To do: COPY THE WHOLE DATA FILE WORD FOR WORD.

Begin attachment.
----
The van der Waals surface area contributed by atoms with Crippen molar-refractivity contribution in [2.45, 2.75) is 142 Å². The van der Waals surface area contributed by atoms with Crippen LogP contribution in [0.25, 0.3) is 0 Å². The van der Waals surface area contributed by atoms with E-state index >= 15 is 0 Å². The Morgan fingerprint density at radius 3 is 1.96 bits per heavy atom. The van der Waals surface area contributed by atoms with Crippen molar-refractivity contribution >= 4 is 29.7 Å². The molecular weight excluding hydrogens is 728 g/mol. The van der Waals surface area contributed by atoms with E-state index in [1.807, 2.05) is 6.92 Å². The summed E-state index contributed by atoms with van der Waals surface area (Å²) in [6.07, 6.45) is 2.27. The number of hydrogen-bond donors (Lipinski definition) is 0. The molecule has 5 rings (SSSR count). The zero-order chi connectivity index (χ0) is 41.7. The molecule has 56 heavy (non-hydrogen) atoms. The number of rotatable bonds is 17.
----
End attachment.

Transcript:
The van der Waals surface area contributed by atoms with Crippen molar-refractivity contribution in [2.45, 2.75) is 142 Å². The van der Waals surface area contributed by atoms with Crippen LogP contribution in [0.25, 0.3) is 0 Å². The van der Waals surface area contributed by atoms with E-state index >= 15 is 0 Å². The Morgan fingerprint density at radius 3 is 1.96 bits per heavy atom. The van der Waals surface area contributed by atoms with Crippen molar-refractivity contribution >= 4 is 29.7 Å². The molecular weight excluding hydrogens is 728 g/mol. The van der Waals surface area contributed by atoms with E-state index in [1.807, 2.05) is 6.92 Å². The summed E-state index contributed by atoms with van der Waals surface area (Å²) in [6.07, 6.45) is 2.27. The number of hydrogen-bond donors (Lipinski definition) is 0. The molecule has 5 rings (SSSR count). The zero-order chi connectivity index (χ0) is 41.7. The molecule has 56 heavy (non-hydrogen) atoms. The number of rotatable bonds is 17.